There are 23 = 8 possible strings that can arise from these 3 independent trials. The sequence of tests to see whether there is a customer in each interval also called a series of Bernoulli trials. We can see this easily using the fact that (x + y)3 = x3 + 3x2 y + 3xy 2 + y 3 with x = 1 − p and y = p. These are listed below along with the probability of observing each: 000 001 010 011 100 101 110 111 (1 − p)2 p (4. without regard to the past history.1) (1 − p)3 p3 (1 − p)p2 (1 − p)p2 (1 − p)2 p (1 − p)p2 (1 − p)2 p Note that there are 3 ways to observe 1 customer during the entire day. with a probability p of “success” in each trial (denoted by 1) and probability 1 − p of “failure” (denoted by 0). and the number of ways it is possible to have 0. . and 3 ways to observe 2 customers.2) Note that these probabilities sum to 1. but only 1 way to observe 0 or 3 customers. ﬁrst consider a simpler case where we look at a sequence of only 3 Bernoulli trials. . 1. The probabilities we seek p0 (N ) (N ) = (1 − p)N = = N 1 (1 − p)N −1 p = N (1 − p)N −1 p (1 − p)N −2 p2 = 1 2 (N − N )(1 − p)N −2 p2 2 (4. .4) p1 p2 (N ) N 2 etc. To see how these values arise. the probability of observing k customers when N = 3: 0 customers (1 − p)3 = p0 (3) (3) 3 customers p3 = p3 2 customers 3(1 − p)p2 = p2 (3) 1 customers 3(1 − p)2 p = p1 (3) (4. 2. For this to be valid we must assume that customers appear randomly with probability a/N in any small increment of 1/N day. The arrival of customers is then said to be a Poisson process. (4. events occurring over the entire day. The formulas for the Poisson distribution can be derived by using a combinatorial argument based on the probability of the event occurring in each small time period.46 Monte Carlo Methods The probabilities all add up to one as we should expect. .3) (“N choose k”) are often called the binomial coeﬃcients. We have (x + y)N = xN + The values are N k N 1 xN −1 y + N 2 xN −2 y 2 + · · · + N N −1 xy N −1 + y N . In fact we can use this type of binomial expansion to easily compute the (N ) probabilities pk when N is larger without enumerating all 2N possible strings and counting things up. Adding up the probabilities we ﬁnd the (3) following values for pk .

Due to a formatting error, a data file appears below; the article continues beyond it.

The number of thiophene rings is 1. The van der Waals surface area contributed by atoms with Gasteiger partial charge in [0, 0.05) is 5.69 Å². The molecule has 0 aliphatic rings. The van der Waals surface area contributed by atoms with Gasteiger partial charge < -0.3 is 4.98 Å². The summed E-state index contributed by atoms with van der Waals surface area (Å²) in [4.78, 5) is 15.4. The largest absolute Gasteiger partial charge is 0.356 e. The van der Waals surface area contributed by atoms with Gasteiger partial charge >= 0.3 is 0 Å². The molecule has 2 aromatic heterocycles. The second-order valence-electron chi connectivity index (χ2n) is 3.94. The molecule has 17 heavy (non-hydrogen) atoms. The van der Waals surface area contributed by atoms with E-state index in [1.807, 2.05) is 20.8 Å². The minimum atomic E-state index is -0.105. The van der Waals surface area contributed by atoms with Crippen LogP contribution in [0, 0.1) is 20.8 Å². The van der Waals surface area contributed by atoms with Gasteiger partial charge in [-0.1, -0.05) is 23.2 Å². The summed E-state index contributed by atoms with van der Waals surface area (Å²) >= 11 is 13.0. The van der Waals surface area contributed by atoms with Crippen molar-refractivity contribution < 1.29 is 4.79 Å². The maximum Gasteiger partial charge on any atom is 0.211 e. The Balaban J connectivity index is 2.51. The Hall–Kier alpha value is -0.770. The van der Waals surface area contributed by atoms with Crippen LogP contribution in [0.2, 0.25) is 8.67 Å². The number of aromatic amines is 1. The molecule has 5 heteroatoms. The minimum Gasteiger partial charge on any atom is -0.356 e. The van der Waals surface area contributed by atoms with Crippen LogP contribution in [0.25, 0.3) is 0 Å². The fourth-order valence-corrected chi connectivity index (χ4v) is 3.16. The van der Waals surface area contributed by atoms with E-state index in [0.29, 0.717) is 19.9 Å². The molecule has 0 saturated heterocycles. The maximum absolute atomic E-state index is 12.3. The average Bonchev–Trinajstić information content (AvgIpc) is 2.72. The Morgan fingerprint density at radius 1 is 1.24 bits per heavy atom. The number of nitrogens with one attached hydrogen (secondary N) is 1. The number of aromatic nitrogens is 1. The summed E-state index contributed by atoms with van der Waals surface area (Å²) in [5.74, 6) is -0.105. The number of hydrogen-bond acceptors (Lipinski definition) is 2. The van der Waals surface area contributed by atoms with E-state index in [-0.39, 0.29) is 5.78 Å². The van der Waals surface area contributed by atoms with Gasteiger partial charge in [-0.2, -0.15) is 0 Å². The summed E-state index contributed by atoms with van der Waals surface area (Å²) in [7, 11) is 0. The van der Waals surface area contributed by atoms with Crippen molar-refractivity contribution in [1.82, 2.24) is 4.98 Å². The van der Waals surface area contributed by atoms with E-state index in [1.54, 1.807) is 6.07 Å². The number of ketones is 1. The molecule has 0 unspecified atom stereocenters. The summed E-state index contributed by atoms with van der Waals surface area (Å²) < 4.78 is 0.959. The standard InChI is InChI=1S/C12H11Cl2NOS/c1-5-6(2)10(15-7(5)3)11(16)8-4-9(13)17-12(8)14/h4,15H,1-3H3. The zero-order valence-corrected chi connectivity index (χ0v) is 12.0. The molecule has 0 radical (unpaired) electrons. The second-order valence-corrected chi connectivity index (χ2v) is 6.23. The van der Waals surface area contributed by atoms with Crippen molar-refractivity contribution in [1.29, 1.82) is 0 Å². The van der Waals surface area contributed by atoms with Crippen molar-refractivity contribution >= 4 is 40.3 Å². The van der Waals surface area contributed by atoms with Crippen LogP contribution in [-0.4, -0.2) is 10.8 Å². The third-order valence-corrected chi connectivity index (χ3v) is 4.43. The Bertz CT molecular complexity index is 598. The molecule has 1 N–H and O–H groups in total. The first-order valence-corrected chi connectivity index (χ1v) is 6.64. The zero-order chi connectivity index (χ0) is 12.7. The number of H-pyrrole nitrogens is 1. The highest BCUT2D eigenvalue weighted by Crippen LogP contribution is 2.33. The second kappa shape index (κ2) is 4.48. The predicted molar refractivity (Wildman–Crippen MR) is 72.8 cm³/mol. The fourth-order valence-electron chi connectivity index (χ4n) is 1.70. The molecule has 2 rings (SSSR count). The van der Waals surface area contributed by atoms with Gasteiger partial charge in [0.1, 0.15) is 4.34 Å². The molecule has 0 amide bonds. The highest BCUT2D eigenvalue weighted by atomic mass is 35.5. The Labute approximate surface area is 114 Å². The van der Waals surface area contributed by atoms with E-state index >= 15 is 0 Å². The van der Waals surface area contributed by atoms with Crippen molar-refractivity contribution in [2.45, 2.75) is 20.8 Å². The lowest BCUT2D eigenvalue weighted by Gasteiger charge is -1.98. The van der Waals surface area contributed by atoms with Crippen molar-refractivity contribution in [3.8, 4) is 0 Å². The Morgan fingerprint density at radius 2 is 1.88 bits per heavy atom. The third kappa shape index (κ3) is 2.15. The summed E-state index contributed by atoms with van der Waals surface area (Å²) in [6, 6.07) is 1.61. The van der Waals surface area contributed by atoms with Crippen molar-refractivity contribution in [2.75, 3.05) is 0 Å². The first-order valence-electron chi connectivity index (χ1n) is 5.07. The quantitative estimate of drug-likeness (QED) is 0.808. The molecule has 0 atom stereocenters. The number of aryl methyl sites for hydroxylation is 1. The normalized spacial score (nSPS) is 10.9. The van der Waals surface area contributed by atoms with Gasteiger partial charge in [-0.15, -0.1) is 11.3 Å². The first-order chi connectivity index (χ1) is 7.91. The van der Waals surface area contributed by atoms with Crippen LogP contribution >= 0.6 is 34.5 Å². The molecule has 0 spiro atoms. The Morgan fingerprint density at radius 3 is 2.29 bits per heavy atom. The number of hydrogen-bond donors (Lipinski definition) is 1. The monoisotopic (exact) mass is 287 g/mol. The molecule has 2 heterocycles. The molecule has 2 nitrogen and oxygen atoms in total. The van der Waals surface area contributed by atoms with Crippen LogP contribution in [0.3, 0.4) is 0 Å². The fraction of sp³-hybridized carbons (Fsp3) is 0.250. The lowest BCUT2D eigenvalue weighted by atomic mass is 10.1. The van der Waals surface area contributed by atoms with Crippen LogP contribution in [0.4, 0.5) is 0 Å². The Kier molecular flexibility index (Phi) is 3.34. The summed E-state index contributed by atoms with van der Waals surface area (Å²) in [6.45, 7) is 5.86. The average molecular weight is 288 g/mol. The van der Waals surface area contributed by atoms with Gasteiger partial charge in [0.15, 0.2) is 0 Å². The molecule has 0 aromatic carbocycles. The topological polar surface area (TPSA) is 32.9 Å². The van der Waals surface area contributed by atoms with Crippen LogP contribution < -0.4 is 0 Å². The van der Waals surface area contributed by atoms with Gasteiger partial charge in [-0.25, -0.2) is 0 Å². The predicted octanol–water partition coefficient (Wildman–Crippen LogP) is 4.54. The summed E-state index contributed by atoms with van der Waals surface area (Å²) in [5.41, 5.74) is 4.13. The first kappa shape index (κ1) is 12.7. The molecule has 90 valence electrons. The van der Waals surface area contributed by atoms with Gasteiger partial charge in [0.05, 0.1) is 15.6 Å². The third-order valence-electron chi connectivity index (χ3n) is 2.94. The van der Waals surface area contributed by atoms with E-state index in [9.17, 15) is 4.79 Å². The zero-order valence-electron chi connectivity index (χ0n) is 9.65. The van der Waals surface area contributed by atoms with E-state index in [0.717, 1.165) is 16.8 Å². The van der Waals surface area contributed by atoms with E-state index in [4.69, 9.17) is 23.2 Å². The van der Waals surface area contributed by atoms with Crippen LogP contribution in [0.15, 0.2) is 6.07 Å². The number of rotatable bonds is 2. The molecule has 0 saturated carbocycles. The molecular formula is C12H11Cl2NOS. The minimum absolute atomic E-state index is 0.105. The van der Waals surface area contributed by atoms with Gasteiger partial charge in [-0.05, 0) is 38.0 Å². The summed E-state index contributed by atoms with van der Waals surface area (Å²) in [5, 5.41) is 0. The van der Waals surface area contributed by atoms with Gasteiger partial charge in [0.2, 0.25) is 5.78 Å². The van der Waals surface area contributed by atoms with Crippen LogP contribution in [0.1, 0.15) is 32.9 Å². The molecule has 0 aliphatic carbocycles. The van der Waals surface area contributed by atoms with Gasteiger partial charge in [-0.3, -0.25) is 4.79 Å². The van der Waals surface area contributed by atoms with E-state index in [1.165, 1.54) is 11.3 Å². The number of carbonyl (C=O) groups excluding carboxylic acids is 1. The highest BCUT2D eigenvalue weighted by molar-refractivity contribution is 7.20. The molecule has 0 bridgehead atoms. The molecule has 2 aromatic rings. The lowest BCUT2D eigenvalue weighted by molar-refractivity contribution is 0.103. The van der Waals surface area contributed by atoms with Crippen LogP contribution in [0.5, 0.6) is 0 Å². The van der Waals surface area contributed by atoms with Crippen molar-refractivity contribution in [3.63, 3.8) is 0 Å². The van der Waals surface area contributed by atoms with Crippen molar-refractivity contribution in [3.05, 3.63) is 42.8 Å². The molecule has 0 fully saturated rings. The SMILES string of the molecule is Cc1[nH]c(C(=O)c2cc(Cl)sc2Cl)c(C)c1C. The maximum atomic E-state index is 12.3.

3T. we will look at an example from queuing theory. rather than minutes. recall that we want to determine the probability of observing k customers in the case where N is very large and p = a/N . N →∞ −a a N a 1− N N −1 a N (4. see for example [HL95]. To generate random numbers from an exponential distribution with parameter a. According to the Poisson distribution. Instead. we can ﬁrst generate a random number r uniformly distributed in the interval [0. . In this simulation this is also assumed to be Poisson process with probability of roughly b/N that they will be ﬁnished in any small subunit of time 1/N . Suppose customers arrive at a service center or cashier and have to line up to wait for service. where a is a ﬁxed value representing the average number of customers per day. 2T. Queuing theory is the study of how such lines are expected to behave. a . if there are multiple servers we might want to compare the strategy of having independent lines for each (as is common in grocery stores) or have a single line with the next customer going to the ﬁrst available server (as is common in banks and airport check-in counters). for example? There is a large literature on this subject. The times are generated using an exponential distribution: Probability that inter-arrival time is larger than T = e−aT . p1 = lim N 1 − N →∞ = a lim = ae . the probability of exactly 0 arrivals in the ﬁrst of these periods is thus e−aT . Suppose we split up the time since the last arrival into units T. Here we will look at the simplest example of a single server and discuss how Monte Carlo simulation might be used to study the expected length of the line. and the comparison of diﬀerent strategies. but this is exactly the probability that the next arrival time is more than T units later. The matlab code in Figure 4. . or some other distribution of service times. and then computing the total time that each customer must wait on the basis of these times. They must wait in the queue until the single server is free. The probability p0 is given by p0 = lim p0 N →∞ (N ) = lim N →∞ 1− a N N = e−a .7 Queuing theory 47 This is called the binomial distribution for the total number of “successes” in N Bernoulli trials. Customer arrivals are modeled with a Poisson process with average rate a per minute. A better model might be that there is some minimal service time plus a random length of time after that. Then in each unit the expected number of arrivals is aT .7 Queuing theory As another example of Monte Carlo simulation.6 shows a simple simulation of a queue.4. (This may not be very realistic. This can be shown to be the proper distribution of service times for a Poisson distribution in the following manner. (4. Which approach minimizes the average time a customer has to wait.) One could model this by splitting each minute up into N subunits and generating a random number to determine whether a new customer arrives. with average rate of b people per minute.6) N −1 4. this simulation works by ﬁrst generating a set of arrival times and service times for each customer. . 1] (using rand in matlab. and a second random number to determine whether the customer currently being served ﬁnishes. The amount of time required to serve them is also random. for example) and then compute 1 − log(r). For example. To relate this to the Poisson distribution.5) Similarly.